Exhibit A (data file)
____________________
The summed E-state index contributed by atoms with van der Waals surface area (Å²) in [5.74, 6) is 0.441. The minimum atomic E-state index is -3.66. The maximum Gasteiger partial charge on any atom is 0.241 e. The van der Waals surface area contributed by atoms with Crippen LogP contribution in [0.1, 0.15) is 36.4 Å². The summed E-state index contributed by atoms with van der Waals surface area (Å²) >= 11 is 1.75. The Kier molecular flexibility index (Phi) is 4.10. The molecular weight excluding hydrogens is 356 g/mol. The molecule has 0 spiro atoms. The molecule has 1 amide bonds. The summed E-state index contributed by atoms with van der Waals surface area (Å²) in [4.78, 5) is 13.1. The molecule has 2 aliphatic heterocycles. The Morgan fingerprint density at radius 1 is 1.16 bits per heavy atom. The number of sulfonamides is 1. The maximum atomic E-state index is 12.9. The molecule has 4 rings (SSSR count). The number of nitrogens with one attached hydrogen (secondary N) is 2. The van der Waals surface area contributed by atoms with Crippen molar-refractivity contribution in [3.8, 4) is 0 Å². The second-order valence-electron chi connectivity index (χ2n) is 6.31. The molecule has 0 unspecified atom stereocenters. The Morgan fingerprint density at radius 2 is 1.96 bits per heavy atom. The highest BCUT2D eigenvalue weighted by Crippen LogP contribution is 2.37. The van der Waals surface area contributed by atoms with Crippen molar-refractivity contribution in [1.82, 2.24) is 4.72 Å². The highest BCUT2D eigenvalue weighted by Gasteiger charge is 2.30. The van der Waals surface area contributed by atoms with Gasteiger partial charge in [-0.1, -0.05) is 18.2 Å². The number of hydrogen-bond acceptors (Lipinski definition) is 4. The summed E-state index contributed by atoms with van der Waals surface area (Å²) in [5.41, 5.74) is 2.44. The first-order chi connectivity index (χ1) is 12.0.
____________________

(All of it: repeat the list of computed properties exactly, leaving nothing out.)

The summed E-state index contributed by atoms with van der Waals surface area (Å²) in [5.74, 6) is 0.441. The minimum atomic E-state index is -3.66. The maximum Gasteiger partial charge on any atom is 0.241 e. The van der Waals surface area contributed by atoms with Crippen LogP contribution in [0.1, 0.15) is 36.4 Å². The summed E-state index contributed by atoms with van der Waals surface area (Å²) >= 11 is 1.75. The Kier molecular flexibility index (Phi) is 4.10. The molecular weight excluding hydrogens is 356 g/mol. The molecule has 0 spiro atoms. The molecule has 1 amide bonds. The summed E-state index contributed by atoms with van der Waals surface area (Å²) in [4.78, 5) is 13.1. The molecule has 2 aliphatic heterocycles. The Morgan fingerprint density at radius 1 is 1.16 bits per heavy atom. The number of sulfonamides is 1. The maximum atomic E-state index is 12.9. The molecule has 4 rings (SSSR count). The number of nitrogens with one attached hydrogen (secondary N) is 2. The van der Waals surface area contributed by atoms with Crippen molar-refractivity contribution in [3.8, 4) is 0 Å². The second-order valence-electron chi connectivity index (χ2n) is 6.31. The molecule has 0 unspecified atom stereocenters. The Morgan fingerprint density at radius 2 is 1.96 bits per heavy atom. The highest BCUT2D eigenvalue weighted by Crippen LogP contribution is 2.37. The van der Waals surface area contributed by atoms with Crippen molar-refractivity contribution in [1.82, 2.24) is 4.72 Å². The highest BCUT2D eigenvalue weighted by Gasteiger charge is 2.30. The van der Waals surface area contributed by atoms with Gasteiger partial charge in [-0.1, -0.05) is 18.2 Å². The number of hydrogen-bond acceptors (Lipinski definition) is 4. The summed E-state index contributed by atoms with van der Waals surface area (Å²) in [5.41, 5.74) is 2.44. The first-order chi connectivity index (χ1) is 12.0.